Neolithic alcohol and ritual feasting in the lower Yellow River region, China, collaborating with Institute of Archaeology, Chinese Academy of Social Sciences.

Bronze Age

Jingbo Li

Shaanxi

Zhouyuan Project

Bronze Age alcohol and diet at the Zhouyuan Site of Western Zhou Dynasty in China. In collaboration with Shaanxi Provincial Institute of Archaeology.

Chalcolithic

Li LIu

 Maureece Levin

Israel

Alcohol in Holy Land

Alcohol in ceramic strainers from the Chalcolithic Holy Land, Israel, collaborating with University of Haifa, Israel.

Bronze Age

Li Liu

Yahui He

Henan

Erlitou Project

Analysis of residues on drinking vessels unearthed from elite tombs at the Erlitou site, collaborating with Institute of Archaeology, Chinese Academy of Social Sciences.

​Late Neolithic

Suofei Feng

Li Liu

Jiajing Wang

Henan

Xipo Project

We examined micro-botanical and fungal residues of the vessels excavated from the Xipo site, collaborating with the Institute of Archaeology, CASS, and Henan Provincial Institute of Cultural Relics and Archaeology in Zhengzhou.

Ancient Egypt

 Jiajing Wang

Hierakpnplis

Egyptian Pots Project

We are currently conducting residue analysis on pottery from Hierakonpolis, one of the most important archaeological sites for understanding the foundations of ancient Egyptian society.

https://www.hierakonpolis-online.org

Classic Maya

Ran Chen

Yahui He

Li LIu

Honduras

Copan Project

foodways and feasting at the copan site in Honduras,

collaborating with Institute of Archaeology, Chinese Academy of Social Sciences.

Bronze Age

 Jingbo Li

Henan

Yinxu Project

Alcohol production and consumption at the Yinxu site in the Shang Dynasty and the Bronze Age drinking in early China. In collaboration with Institute of Archaeology, Chinese Academy of Social Sciences.

Publications

Liu, L., 2017. Zaoqi taoqi, zhuzhou, niangjiu yu shehui fuzahua de fazhan (Early pottery, porridge, and development of social complexity). Zhongyuan Wenwu 2, 24-34.

Liu, L., Li, Y., Hou, J., 2020a. Making beer with malted cereals and qu starter in the Neolithic Yangshao culture, China. Journal of Archaeological Science: Reports 29, 102134.

Liu, L., Wang, J., Chen, X., Li, Y., 2019a. Huanghe zhongyou xinshiqi shidai lujiu taohu fenxi (Analysis of Neolithic pottery strainers in the middle Yellow River valley). Zhongyuan Wenwu 6, 55-61.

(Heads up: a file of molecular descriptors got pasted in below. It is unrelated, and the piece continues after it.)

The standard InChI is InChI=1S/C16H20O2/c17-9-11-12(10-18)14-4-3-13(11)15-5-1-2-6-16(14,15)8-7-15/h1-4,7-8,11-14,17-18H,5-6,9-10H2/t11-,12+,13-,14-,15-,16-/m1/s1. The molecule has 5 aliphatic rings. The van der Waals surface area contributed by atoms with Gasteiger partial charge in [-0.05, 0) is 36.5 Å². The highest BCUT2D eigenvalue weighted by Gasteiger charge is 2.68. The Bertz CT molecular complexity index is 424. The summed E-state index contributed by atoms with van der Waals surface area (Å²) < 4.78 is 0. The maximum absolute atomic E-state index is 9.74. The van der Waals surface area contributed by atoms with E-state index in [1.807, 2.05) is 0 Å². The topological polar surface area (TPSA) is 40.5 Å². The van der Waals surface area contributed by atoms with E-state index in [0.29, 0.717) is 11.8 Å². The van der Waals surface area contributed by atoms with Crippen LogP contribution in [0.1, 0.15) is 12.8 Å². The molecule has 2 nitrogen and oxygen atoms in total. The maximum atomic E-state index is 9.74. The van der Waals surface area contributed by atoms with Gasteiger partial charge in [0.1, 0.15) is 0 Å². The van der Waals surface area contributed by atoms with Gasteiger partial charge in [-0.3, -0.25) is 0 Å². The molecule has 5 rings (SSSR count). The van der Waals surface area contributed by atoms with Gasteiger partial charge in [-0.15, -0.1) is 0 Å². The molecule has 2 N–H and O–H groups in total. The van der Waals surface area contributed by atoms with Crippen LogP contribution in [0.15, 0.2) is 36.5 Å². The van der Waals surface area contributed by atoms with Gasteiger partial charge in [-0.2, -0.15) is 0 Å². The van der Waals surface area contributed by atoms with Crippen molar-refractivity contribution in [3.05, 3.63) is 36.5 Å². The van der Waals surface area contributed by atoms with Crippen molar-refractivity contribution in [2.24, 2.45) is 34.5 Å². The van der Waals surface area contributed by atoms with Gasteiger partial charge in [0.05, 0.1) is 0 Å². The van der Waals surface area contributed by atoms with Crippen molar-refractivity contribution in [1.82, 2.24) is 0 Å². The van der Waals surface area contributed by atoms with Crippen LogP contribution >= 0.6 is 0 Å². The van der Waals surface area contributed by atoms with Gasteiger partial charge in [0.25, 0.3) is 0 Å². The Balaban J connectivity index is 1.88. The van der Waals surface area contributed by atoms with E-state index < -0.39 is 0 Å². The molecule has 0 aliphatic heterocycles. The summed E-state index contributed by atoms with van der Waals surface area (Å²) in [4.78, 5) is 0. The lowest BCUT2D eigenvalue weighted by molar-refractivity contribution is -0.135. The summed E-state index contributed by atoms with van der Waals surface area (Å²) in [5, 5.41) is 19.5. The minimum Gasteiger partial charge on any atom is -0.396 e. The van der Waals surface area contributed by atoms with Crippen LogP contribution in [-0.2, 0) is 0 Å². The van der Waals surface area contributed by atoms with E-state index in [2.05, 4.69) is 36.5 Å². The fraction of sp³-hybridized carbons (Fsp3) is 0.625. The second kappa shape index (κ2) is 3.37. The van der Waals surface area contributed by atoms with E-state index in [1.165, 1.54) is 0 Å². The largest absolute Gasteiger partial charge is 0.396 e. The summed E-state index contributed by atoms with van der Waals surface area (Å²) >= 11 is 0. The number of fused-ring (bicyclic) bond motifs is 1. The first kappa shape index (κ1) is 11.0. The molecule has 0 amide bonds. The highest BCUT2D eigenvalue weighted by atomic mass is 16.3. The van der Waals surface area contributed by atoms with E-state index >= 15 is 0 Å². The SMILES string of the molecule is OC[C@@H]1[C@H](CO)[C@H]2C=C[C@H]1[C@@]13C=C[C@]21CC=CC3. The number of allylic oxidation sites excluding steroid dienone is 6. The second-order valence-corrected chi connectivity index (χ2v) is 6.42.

Liu, L., Wang, J., Chen, X., Li, Y., Zhao, H., 2018a. Yangshao wenhua dafangzi yu yanyin chuantong: Henan Yanshi Huizui yizhi F1 dimian he taoqi canliuwu fenxi (Large houses and feasting tradition of the Yangshao Culture: Starch and phytolith analyses of the residues from pottery vessels and floors of House No.1 at Huizui in Yanshi, Henan). Zhongyuan Wenwu 1, 32- 43.

Liu, L., Wang, J., Levin, M.J., Sinnott-Armstrong, N., Zhao, H., Zhao, Y., Shao, J., Di, N., Zhang, T., 2019b. The origins of specialized pottery and diverse alcohol fermentation techniques in Early Neolithic China. Proceedings of the National Academy of Sciences 116, 12767-12774.

Liu, L., Wang, J., Liu, H., 2020b. The brewing function of the first amphorae in the Neolithic Yangshao culture, North China. Journal of Anthropological and Archaeological Sciences 12, 118.

Liu, L., Wang, J., Zhao, H., Shao, J., Di, N., Feng, S., 2018b. Shaanxi Lantian Xinjie yizhi Yangshao wenhua wanqi taoqi canliuwu fenxi: niangzao guyajiu de xinzhengju (Residue analyses on pottery from the late Yangshao Culture site of Xinjie in Lantian, Shaanxi: New Evidence of beer brewing). Nongye Kaogu 1, 7-15.

Liu, L., Wang, J., Zhao, Y., Yang, L., 2017. Yangshao wenhua de guyajiu: jiemi Yangguanzhai yizhi de taoqi gongneng (Beer in the Yangshao Culture: decoding the function of pottery at the Yangguanzhai site). Nongye Kaogu 6, 26-32.

Wang, J., Liu, L., Ball, T., Yu, L., Li, Y., Xing, F., 2016. Revealing a 5,000-y-old beer recipe in China. Proceedings of the National Academy of Sciences 113, 6444-6448.

About Us

We are a team of archaeologists discovering ancient food cultures around the world.